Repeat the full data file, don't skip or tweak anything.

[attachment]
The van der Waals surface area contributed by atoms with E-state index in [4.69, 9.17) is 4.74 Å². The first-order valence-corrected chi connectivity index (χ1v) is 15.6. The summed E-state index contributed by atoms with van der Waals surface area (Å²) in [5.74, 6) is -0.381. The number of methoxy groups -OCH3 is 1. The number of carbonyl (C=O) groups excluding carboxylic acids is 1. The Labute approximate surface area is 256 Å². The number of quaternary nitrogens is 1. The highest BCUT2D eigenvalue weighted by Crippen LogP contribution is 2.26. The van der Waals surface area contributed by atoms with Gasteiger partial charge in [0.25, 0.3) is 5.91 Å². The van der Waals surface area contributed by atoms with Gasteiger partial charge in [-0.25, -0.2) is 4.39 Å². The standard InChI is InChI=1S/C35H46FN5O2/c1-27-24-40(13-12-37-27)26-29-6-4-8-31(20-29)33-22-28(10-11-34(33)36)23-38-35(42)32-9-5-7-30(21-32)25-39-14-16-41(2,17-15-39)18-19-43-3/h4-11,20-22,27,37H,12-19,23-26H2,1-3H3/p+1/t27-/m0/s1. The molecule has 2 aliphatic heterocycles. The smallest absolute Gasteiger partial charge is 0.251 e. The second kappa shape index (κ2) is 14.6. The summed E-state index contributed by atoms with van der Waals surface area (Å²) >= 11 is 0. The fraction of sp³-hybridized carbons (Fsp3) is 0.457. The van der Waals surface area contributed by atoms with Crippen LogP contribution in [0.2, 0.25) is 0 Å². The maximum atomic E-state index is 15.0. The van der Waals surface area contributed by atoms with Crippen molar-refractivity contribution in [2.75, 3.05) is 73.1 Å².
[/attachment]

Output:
The van der Waals surface area contributed by atoms with E-state index in [4.69, 9.17) is 4.74 Å². The first-order valence-corrected chi connectivity index (χ1v) is 15.6. The summed E-state index contributed by atoms with van der Waals surface area (Å²) in [5.74, 6) is -0.381. The number of methoxy groups -OCH3 is 1. The number of carbonyl (C=O) groups excluding carboxylic acids is 1. The Labute approximate surface area is 256 Å². The number of quaternary nitrogens is 1. The highest BCUT2D eigenvalue weighted by Crippen LogP contribution is 2.26. The van der Waals surface area contributed by atoms with Gasteiger partial charge in [0.25, 0.3) is 5.91 Å². The van der Waals surface area contributed by atoms with Gasteiger partial charge in [-0.25, -0.2) is 4.39 Å². The standard InChI is InChI=1S/C35H46FN5O2/c1-27-24-40(13-12-37-27)26-29-6-4-8-31(20-29)33-22-28(10-11-34(33)36)23-38-35(42)32-9-5-7-30(21-32)25-39-14-16-41(2,17-15-39)18-19-43-3/h4-11,20-22,27,37H,12-19,23-26H2,1-3H3/p+1/t27-/m0/s1. The molecule has 2 aliphatic heterocycles. The smallest absolute Gasteiger partial charge is 0.251 e. The second kappa shape index (κ2) is 14.6. The summed E-state index contributed by atoms with van der Waals surface area (Å²) >= 11 is 0. The fraction of sp³-hybridized carbons (Fsp3) is 0.457. The van der Waals surface area contributed by atoms with Crippen LogP contribution in [0.2, 0.25) is 0 Å². The maximum atomic E-state index is 15.0. The van der Waals surface area contributed by atoms with Crippen molar-refractivity contribution in [2.75, 3.05) is 73.1 Å².